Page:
Using a certified public accountant or enrolled agent is a good way to know that your finances will get some quality attention this tax season.

Using a certified public accountant or enrolled agent is a good way to know that your finances will get some quality attention this tax season.


Millie Tobolsky of the Tobolsky and Wachsler accounting firm in Sharon and Norwood, Mass., said certified public accountants could be subject to a $5,000 fine or the loss of their licenses if they make a mistake on a return.


Tobolsky suggests seeking the guidance of a professional tax preparer if you have recently undergone a major lifestyle change such as getting married or having a child.


David Dennis, managing partner of the Dennis & Associates accounting firm in Quincy, Mass., said poorly qualified preparers may overlook important deductions and credits or make mistakes that could cost you penalties and interest.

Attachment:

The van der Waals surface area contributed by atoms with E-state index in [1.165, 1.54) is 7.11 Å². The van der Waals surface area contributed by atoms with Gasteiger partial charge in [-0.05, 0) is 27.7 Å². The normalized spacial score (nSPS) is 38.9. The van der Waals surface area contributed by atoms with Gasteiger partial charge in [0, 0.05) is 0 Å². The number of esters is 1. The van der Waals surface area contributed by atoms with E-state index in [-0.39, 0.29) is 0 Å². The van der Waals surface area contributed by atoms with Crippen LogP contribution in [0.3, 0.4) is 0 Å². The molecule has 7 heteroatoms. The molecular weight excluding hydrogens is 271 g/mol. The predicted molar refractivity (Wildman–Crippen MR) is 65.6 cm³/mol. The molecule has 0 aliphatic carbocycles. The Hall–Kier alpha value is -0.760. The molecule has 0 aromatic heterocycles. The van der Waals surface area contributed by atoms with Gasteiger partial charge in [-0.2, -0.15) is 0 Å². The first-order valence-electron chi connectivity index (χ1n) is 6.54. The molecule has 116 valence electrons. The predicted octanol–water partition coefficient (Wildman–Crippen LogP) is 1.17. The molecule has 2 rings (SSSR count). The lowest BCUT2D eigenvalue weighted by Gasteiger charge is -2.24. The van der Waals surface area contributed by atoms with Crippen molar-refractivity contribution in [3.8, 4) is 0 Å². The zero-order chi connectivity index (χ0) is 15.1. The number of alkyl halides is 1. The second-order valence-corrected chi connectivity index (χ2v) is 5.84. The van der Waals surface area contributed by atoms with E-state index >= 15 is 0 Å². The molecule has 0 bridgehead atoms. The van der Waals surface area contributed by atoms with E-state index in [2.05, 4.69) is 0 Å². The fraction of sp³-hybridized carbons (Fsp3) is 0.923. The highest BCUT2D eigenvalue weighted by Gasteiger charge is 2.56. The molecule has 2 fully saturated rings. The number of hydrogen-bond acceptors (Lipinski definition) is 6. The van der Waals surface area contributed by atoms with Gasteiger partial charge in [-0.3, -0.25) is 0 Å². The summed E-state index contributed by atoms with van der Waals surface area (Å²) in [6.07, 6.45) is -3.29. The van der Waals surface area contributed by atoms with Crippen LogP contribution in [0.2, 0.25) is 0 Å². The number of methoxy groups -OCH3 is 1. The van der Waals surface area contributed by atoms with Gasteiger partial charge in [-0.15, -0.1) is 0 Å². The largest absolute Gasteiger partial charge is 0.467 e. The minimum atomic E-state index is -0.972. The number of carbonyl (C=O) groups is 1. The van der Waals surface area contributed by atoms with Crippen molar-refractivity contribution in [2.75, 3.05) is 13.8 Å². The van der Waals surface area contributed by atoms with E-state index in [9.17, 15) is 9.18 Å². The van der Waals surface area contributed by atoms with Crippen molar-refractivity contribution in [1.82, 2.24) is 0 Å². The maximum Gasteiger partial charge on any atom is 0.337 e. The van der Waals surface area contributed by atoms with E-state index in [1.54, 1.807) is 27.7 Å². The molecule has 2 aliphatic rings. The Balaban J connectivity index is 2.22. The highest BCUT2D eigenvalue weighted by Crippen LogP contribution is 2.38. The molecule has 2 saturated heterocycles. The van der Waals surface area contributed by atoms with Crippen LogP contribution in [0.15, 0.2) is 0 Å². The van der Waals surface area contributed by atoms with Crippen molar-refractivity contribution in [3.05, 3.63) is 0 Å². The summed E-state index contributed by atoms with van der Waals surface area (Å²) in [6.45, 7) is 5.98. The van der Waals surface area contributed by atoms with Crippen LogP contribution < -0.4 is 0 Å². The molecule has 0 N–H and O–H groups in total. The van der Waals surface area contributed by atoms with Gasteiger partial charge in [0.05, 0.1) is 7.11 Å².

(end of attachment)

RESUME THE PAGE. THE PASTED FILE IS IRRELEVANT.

“Stick to CPAs and professionals that you know are in the community year-round,” Dennis said.


A tax preparer that is only open seasonally may not be able to help you if you need additional assistance at another time in the year with a previous return.


CPAs require at least 80 hours of continuing education each year to keep up with changes in the tax law, Dennis said.


But Dennis said that not everyone needs the assistance of a CPA. If you have a simple return without many deductions, going to a chain such as Liberty Tax Service or H&R Block could be a good option and may be less expensive.


Shaunna Gately may be reached at sgately@ledger.com.